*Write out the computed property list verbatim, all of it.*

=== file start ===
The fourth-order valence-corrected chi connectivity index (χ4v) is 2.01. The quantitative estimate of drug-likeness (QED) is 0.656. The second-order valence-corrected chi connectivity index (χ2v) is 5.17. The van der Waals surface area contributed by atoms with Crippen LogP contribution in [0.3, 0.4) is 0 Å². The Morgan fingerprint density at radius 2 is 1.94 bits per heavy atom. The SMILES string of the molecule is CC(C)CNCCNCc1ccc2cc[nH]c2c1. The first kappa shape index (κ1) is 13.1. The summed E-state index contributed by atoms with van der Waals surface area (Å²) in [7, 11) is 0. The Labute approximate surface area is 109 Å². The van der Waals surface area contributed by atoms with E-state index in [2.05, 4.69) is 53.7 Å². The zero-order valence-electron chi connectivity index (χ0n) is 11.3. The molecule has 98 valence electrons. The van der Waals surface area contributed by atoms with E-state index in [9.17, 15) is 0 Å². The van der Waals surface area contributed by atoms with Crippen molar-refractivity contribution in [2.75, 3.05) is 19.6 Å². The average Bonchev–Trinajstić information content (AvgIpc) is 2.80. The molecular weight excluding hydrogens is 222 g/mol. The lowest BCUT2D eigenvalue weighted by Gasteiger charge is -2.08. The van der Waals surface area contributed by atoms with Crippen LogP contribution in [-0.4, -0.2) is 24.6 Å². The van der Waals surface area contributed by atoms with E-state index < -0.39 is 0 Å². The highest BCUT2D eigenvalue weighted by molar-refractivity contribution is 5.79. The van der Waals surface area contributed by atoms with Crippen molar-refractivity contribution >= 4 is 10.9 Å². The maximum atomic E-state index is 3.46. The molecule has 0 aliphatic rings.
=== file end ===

The fourth-order valence-corrected chi connectivity index (χ4v) is 2.01. The quantitative estimate of drug-likeness (QED) is 0.656. The second-order valence-corrected chi connectivity index (χ2v) is 5.17. The van der Waals surface area contributed by atoms with Crippen LogP contribution in [0.3, 0.4) is 0 Å². The Morgan fingerprint density at radius 2 is 1.94 bits per heavy atom. The SMILES string of the molecule is CC(C)CNCCNCc1ccc2cc[nH]c2c1. The first kappa shape index (κ1) is 13.1. The summed E-state index contributed by atoms with van der Waals surface area (Å²) in [7, 11) is 0. The Labute approximate surface area is 109 Å². The van der Waals surface area contributed by atoms with E-state index in [2.05, 4.69) is 53.7 Å². The zero-order valence-electron chi connectivity index (χ0n) is 11.3. The molecule has 98 valence electrons. The van der Waals surface area contributed by atoms with E-state index in [9.17, 15) is 0 Å². The van der Waals surface area contributed by atoms with Crippen molar-refractivity contribution in [2.75, 3.05) is 19.6 Å². The average Bonchev–Trinajstić information content (AvgIpc) is 2.80. The molecular weight excluding hydrogens is 222 g/mol. The lowest BCUT2D eigenvalue weighted by Gasteiger charge is -2.08. The van der Waals surface area contributed by atoms with Crippen LogP contribution in [-0.4, -0.2) is 24.6 Å². The van der Waals surface area contributed by atoms with E-state index < -0.39 is 0 Å². The highest BCUT2D eigenvalue weighted by molar-refractivity contribution is 5.79. The van der Waals surface area contributed by atoms with Crippen molar-refractivity contribution >= 4 is 10.9 Å². The maximum atomic E-state index is 3.46. The molecule has 0 aliphatic rings.